Kevin Pietersen's international career risks coming to a premature end amid a power struggle in English cricket.
The controversial batsman could be the highest-profile casualty in the fall-out from the disastrous Ashes series in Australia that saw England beaten 5-0 in the series. It is understood Andy Flower, who the ECB are keen to retain as coach, appears to believe that the team would progress better without Pietersen.
Following the end of the series, Flower remarked that it was the "end of an era".
Flower refused to mention Pietersen by name when asked about the international future of the 33-year-old, and it is understood the pair's relationship has been extremely frosty since the "textgate" scandal that nearly ended Pietersen's international career in the summer of 2012.
Pietersen was quick to make his position clear today, tweeting that he was determined to help England try to regain the Ashes.
"I want to thank all the England fans for their terrific support. And I'm determined to help regain the Ashes in 2015," the flamboyant batsman wrote.
He also retweeted a newspaper column of former captain Michael Vaughan, suggesting that Pietersen should be given an influential role in Cook's England.
It is a fiendishly difficult task for Paul Downton, the new managing director of England cricket, to tackle. The board have given their backing to Flower but if the coach says he will continue only if Pietersen is discarded, it presents a serious problem, Flower has an outstanding record as England coach but after overseeing a whitewash, he is hardly in a position of strength. Pietersen said before the series began that he would like to play on for three more years.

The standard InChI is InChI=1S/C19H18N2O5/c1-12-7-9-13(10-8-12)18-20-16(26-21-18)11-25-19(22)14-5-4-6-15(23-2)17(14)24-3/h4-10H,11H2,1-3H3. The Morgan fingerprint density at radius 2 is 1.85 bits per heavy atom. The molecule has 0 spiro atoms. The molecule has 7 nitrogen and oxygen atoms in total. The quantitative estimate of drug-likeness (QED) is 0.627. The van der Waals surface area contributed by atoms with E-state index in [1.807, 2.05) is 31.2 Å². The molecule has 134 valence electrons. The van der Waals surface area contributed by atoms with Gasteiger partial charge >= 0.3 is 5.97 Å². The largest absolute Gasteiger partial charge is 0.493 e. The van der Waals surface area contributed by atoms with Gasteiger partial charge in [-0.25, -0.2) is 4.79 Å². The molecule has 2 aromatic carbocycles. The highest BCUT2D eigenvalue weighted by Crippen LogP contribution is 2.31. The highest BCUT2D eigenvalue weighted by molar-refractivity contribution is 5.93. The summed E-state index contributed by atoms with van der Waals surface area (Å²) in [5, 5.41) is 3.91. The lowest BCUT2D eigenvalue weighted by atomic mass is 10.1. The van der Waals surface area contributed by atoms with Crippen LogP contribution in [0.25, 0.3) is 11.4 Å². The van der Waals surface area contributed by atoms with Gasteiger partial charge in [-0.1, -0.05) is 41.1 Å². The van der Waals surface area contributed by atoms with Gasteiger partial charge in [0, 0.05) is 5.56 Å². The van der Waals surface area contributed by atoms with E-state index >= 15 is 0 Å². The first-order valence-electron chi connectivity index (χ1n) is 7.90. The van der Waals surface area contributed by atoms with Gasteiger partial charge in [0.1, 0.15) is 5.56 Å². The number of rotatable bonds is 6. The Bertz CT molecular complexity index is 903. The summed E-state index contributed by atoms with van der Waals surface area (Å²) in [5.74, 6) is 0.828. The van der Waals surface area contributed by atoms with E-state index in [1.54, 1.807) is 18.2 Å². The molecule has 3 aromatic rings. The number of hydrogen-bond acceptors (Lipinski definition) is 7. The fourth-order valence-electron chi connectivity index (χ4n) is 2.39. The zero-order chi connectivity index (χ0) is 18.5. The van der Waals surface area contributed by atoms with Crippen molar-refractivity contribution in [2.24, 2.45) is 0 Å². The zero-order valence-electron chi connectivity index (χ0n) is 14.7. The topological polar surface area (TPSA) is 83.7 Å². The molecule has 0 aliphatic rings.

Pietersen has played an integral role for England since his debut in 2005, playing in 104 tests and averaging 47.28 in scoring more than 8,000 runs. He is England's leading all-time scorer across all formats.
Pietersen was also the team's top run-scorer in the recent Ashes, even though he averaged 29.40 over five Tests.
Join our new commenting forum
Join thought-provoking conversations, follow other Independent readers and see their replies